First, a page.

**2 + 2 = 5(*)**

(*for some floating-precision values of 2*)

This problem frequently arises when we think of"floating point" as a way to increase precision. Then we run afoul of the "floating" part, which means there is no guarantee of *which numbers* can be represented.

So while we might easily be able to represent "1.0, -1.0, 0.1, -0.1" as we get to larger numbers we start to see approximations - or we should, except we often hide them by truncating the numbers for display.

As a result, we might think the computer is storing "0.003" but it may instead be storing "0.0033333333334".

What happens if you perform "0.0003 - 0.0002"? We expect .0001, but the actual values being stored might be more like "0.00033" - "0.00029" which yields "0.000004", *or the closest representable value*, which might be 0, or it might be "0.000006".

With current floating point math operations, it is not guaranteed that (a / b) * b == a.

```
#include <stdio.h>
// defeat inline optimizations of 'a / b * b' to 'a'
extern double bodge(int base, int divisor) {
return static_cast<double>(base) / static_cast<double>(divisor);
}
int main() {
int errors = 0;
for (int b = 1; b < 100; ++b) {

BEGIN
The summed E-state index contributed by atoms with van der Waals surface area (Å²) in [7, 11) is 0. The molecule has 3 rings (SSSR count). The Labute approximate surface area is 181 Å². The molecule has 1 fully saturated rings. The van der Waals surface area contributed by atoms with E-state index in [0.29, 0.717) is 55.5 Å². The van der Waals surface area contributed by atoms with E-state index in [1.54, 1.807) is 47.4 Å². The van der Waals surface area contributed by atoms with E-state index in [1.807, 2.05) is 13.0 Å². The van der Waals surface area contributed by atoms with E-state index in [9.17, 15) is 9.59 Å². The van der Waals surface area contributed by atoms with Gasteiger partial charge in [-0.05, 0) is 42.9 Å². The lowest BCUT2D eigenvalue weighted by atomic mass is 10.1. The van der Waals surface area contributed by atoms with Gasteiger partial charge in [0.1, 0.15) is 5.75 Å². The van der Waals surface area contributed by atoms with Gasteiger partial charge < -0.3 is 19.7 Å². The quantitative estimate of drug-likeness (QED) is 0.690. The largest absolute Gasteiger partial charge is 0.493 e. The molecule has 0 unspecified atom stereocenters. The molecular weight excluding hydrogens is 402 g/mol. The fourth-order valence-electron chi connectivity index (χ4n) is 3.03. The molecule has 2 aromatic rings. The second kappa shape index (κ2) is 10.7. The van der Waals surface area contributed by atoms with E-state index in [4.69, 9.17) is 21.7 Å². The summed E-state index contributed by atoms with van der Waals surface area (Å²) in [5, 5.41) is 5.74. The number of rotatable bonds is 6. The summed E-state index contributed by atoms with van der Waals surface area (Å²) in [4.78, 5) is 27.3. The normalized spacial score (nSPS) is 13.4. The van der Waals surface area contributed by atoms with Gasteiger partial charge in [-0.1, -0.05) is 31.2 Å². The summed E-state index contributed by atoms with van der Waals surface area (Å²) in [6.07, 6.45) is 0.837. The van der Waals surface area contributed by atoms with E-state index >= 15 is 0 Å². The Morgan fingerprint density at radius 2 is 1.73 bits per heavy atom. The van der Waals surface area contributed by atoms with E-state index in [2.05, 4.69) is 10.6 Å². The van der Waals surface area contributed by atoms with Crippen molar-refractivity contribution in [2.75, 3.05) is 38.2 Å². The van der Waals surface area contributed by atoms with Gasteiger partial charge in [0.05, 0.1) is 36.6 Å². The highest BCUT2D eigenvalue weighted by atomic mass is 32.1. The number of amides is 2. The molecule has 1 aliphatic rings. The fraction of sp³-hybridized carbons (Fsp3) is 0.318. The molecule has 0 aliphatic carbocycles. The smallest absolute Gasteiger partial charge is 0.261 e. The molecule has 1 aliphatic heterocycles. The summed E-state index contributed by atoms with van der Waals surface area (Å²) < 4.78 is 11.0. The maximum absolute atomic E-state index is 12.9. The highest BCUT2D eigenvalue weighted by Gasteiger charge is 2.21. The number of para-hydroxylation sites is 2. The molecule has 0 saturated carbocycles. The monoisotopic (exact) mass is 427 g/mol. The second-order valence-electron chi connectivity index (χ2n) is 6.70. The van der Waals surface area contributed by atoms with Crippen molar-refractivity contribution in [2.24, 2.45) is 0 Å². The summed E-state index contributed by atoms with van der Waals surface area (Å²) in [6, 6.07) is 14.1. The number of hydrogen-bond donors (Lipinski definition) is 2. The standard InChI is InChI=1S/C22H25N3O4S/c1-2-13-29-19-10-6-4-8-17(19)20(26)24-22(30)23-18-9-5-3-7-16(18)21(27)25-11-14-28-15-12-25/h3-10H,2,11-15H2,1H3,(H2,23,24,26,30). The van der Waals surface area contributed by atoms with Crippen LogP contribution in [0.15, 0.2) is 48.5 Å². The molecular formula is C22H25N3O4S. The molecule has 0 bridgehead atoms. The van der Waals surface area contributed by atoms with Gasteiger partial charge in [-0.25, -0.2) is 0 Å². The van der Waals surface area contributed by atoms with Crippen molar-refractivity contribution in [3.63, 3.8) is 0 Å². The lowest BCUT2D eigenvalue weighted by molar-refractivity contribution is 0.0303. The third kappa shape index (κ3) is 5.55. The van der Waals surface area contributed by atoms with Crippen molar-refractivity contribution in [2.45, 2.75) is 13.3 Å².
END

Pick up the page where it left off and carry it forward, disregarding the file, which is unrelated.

for (int d = 1; d < 100; ++d) {
// b / d * d ... should == b
double res = bodge(b, d) * static_cast<double>(d);
// but it doesn't always
if (res != static_cast<double>(b))
++errors;
}
}
printf("errors: %d\n", errors);
}
```

ideone reports 599 instances where (b * d) / d != b using just the 10,000 combinations of 1 <= b <= 100 and 1 <= d <= 100 .

The solution described in the FAQ is essentially to apply a granularity constraint - to test `if (a == b +/- epsilon)`

.

An alternative approach is to avoid the problem entirely by using fixed point precision or by using your desired granularity as the base unit for your storage. E.g. if you want times stored with nanosecond precision, use nanoseconds as your unit of storage.

C++11 introduced std::ratio as the basis for fixed-point conversions between different time units.

`if(counter > 10.0) { counter = 0.0; //dostuff }`

and elsewhere in code:`if(counter == 0.0){//oh I know that counter is reseted} else{//do other stuff}`

... – relaxxx Nov 7 '13 at 14:14